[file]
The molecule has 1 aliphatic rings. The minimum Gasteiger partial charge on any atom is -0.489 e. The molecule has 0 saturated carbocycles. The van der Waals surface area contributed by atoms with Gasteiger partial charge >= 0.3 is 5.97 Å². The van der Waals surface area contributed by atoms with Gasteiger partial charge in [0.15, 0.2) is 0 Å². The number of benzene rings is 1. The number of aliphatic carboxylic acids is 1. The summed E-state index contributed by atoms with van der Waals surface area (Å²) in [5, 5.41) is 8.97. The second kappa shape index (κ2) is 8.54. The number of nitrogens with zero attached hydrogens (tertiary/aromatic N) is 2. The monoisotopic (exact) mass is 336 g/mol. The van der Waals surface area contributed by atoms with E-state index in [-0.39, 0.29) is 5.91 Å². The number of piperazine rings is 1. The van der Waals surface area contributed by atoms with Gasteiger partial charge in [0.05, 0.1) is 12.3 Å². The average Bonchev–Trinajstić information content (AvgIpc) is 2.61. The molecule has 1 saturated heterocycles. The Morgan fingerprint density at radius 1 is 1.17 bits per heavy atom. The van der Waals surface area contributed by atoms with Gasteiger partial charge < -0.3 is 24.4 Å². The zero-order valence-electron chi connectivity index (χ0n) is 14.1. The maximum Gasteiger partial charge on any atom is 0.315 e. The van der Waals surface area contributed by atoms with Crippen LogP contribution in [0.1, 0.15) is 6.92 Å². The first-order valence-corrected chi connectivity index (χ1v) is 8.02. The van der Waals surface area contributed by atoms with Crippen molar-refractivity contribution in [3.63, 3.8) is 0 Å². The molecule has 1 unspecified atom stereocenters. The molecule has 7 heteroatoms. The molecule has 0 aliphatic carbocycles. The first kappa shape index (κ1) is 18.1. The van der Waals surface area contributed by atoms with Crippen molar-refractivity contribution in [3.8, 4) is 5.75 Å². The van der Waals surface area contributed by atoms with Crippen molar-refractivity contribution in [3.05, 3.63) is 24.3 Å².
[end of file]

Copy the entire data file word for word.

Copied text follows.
The molecule has 1 aliphatic rings. The minimum Gasteiger partial charge on any atom is -0.489 e. The molecule has 0 saturated carbocycles. The van der Waals surface area contributed by atoms with Gasteiger partial charge >= 0.3 is 5.97 Å². The van der Waals surface area contributed by atoms with Gasteiger partial charge in [0.15, 0.2) is 0 Å². The number of benzene rings is 1. The number of aliphatic carboxylic acids is 1. The summed E-state index contributed by atoms with van der Waals surface area (Å²) in [5, 5.41) is 8.97. The second kappa shape index (κ2) is 8.54. The number of nitrogens with zero attached hydrogens (tertiary/aromatic N) is 2. The monoisotopic (exact) mass is 336 g/mol. The van der Waals surface area contributed by atoms with E-state index in [-0.39, 0.29) is 5.91 Å². The number of piperazine rings is 1. The van der Waals surface area contributed by atoms with Gasteiger partial charge in [0.05, 0.1) is 12.3 Å². The average Bonchev–Trinajstić information content (AvgIpc) is 2.61. The molecule has 1 saturated heterocycles. The Morgan fingerprint density at radius 1 is 1.17 bits per heavy atom. The van der Waals surface area contributed by atoms with Gasteiger partial charge < -0.3 is 24.4 Å². The zero-order valence-electron chi connectivity index (χ0n) is 14.1. The maximum Gasteiger partial charge on any atom is 0.315 e. The van der Waals surface area contributed by atoms with Crippen LogP contribution in [0.1, 0.15) is 6.92 Å². The first-order valence-corrected chi connectivity index (χ1v) is 8.02. The van der Waals surface area contributed by atoms with Crippen molar-refractivity contribution in [3.63, 3.8) is 0 Å². The molecule has 1 unspecified atom stereocenters. The molecule has 7 heteroatoms. The molecule has 0 aliphatic carbocycles. The first kappa shape index (κ1) is 18.1. The van der Waals surface area contributed by atoms with Crippen molar-refractivity contribution in [3.8, 4) is 5.75 Å². The van der Waals surface area contributed by atoms with Crippen molar-refractivity contribution in [3.05, 3.63) is 24.3 Å².